Posted by: Brad Stanford | November 13, 2009

Encourage Vs. Command

On the way home today, I drove down a small road that significantly saves time. It’s a county road about 4 miles long, and there is no speed limit. So people fly down the road like there’s no tomorrow, right?


Five things keep speeds in check on this road.

  1. It’s Gorgeous: While it doesn’t have miles of view, the foliage, animals an topography are interesting, and it draws your attention.
  2. Wild Animals: I’ve seen very large deer go across the road. And pigs. It possible to suspend your day and even your week if you run into those.
  3. The People: These people don’t live on a country road so they can be scared of traffic. They didn’t move here only to find themselves living on a highway.
  4. Partial Lack Of Friction: One-third of one end is a dirt road. You know if you have to avoid either #2 or #3 above, the dirt road does not afford much braking action.
  5. It’s hurry-free: People who are in a hurry don’t use this road because it’s not that safe to hurry on.

These things combine in different ways to make people drive at a safe pace, usually 50mph on the paved section, and 45mph or less on the dirt. No policemen necessary – everyone is self-regulating.

I think there is a lesson here, though I haven’t thought about it thoroughly yet. If there was a speed limit sign on that road, it would ruin the whole drive. If it was paved all the way, or the threat of the animals was gone, hurriers would use it, and bring their impatience into the equation.

The whole atmosphere encourages safe action. It’s the atmosphere, not the law, that encourages people to do the right thing, rather than commanding and threatening them into doing it.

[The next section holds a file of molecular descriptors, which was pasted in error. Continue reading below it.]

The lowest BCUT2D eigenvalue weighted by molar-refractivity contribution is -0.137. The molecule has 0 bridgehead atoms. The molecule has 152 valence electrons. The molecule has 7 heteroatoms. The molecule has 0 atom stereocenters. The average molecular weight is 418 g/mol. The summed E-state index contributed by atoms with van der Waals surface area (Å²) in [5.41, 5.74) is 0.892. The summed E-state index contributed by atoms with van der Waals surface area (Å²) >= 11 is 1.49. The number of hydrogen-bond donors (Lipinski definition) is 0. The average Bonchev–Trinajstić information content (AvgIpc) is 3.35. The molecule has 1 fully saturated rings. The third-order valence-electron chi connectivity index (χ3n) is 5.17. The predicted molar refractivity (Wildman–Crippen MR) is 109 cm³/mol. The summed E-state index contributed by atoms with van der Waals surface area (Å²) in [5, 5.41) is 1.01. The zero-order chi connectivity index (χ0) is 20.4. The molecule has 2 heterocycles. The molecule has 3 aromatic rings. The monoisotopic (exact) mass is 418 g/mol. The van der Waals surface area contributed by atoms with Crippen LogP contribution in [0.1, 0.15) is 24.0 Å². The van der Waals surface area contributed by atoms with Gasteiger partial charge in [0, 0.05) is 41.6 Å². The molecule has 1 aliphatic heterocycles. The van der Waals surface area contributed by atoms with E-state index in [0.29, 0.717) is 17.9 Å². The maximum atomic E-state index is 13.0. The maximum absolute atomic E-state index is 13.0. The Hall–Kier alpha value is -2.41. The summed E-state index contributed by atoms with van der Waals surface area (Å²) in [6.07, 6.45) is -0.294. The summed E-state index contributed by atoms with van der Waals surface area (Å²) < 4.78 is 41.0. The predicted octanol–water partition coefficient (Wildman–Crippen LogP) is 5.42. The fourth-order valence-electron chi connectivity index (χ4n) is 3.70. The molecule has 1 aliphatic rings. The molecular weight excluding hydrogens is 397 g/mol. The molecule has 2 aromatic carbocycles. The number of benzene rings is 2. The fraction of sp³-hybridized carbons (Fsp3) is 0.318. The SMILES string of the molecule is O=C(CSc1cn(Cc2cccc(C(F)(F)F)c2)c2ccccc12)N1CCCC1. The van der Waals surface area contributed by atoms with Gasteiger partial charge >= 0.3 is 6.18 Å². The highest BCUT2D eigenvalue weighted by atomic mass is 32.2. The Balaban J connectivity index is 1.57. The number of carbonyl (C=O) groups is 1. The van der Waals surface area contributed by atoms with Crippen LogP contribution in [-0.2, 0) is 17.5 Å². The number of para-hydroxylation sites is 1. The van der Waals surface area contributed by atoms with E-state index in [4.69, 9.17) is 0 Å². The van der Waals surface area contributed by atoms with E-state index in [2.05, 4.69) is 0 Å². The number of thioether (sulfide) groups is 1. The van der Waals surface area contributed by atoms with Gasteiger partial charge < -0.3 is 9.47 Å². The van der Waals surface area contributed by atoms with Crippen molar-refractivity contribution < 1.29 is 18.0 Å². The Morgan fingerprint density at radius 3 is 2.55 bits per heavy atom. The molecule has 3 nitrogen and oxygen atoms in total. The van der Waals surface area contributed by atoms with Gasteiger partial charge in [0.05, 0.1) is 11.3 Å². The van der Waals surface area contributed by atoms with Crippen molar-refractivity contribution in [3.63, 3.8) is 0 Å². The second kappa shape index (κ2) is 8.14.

Yes, I am aware of the cynic’s opinion that if you give people an inch, they will take a mile. The interesting thing about this road, though, is that is discourages the hurriers – the self-centered, my-schedule-is-more-important-than-yours people – from using it, thus effectively eliminating this problem. So it demonstrates that it is possible to encourage better behavior by making the undesired behavior undesirable. In other words, if selfishness is a problem, create an atmosphere in which selfishness doesn’t yield results.

I’m certainly not thinking that these methods can be change society from the outside in. I think that if we build this kind of atmosphere in our families, we can transform society from the inside out. The atmosphere I try to set in my house has no room for selfishness, and plenty of room for failure. Thinking more highly of yourself than others in the family is not allowed. Refining your unique set of gifts is encouraged and supported. With this atmosphere, it’s obvious to everyone – including the offender – who is in the wrong, and who is in the right.

Atmosphere is the framework from which we grow. If an area is full of toxic fumes, only the plants that thrive on toxic fumes will survive. If it’s an oxygen/nitrogen environment, you’ll get those plants. It is up to the dads out there to lead out in this. It doesn’t matter if you have a whinny wife or brat kids. Changing the environment is the first step to removing the toxins, and encouraging the right kind of growth.

This will also honor your wife as well, making her job easier.

Ultimately, after years of work, the atmosphere – and your reputation – will be that of encouragement. Much better this than an atmosphere of command and consequences, especially if you want your family to thrive, rather than just survive.


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